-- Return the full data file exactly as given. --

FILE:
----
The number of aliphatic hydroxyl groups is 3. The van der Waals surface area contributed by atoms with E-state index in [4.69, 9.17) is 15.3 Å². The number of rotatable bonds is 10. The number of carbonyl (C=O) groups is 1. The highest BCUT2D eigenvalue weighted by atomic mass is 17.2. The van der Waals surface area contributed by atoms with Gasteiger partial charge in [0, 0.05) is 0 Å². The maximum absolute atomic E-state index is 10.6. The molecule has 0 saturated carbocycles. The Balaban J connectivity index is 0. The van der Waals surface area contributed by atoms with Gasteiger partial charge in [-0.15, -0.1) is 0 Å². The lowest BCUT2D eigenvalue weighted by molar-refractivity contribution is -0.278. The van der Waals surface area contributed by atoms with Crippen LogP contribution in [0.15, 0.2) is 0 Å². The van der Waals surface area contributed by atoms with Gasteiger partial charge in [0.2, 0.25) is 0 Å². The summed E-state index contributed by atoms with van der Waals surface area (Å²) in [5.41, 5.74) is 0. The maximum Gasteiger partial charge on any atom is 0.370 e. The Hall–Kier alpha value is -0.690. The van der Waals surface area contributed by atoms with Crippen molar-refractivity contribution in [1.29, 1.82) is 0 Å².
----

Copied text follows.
The number of aliphatic hydroxyl groups is 3. The van der Waals surface area contributed by atoms with E-state index in [4.69, 9.17) is 15.3 Å². The number of rotatable bonds is 10. The number of carbonyl (C=O) groups is 1. The highest BCUT2D eigenvalue weighted by atomic mass is 17.2. The van der Waals surface area contributed by atoms with Gasteiger partial charge in [0, 0.05) is 0 Å². The maximum absolute atomic E-state index is 10.6. The molecule has 0 saturated carbocycles. The Balaban J connectivity index is 0. The van der Waals surface area contributed by atoms with Gasteiger partial charge in [-0.15, -0.1) is 0 Å². The lowest BCUT2D eigenvalue weighted by molar-refractivity contribution is -0.278. The van der Waals surface area contributed by atoms with Crippen LogP contribution in [0.15, 0.2) is 0 Å². The van der Waals surface area contributed by atoms with Gasteiger partial charge in [0.2, 0.25) is 0 Å². The summed E-state index contributed by atoms with van der Waals surface area (Å²) in [5.41, 5.74) is 0. The maximum Gasteiger partial charge on any atom is 0.370 e. The Hall–Kier alpha value is -0.690. The van der Waals surface area contributed by atoms with Crippen molar-refractivity contribution in [1.29, 1.82) is 0 Å².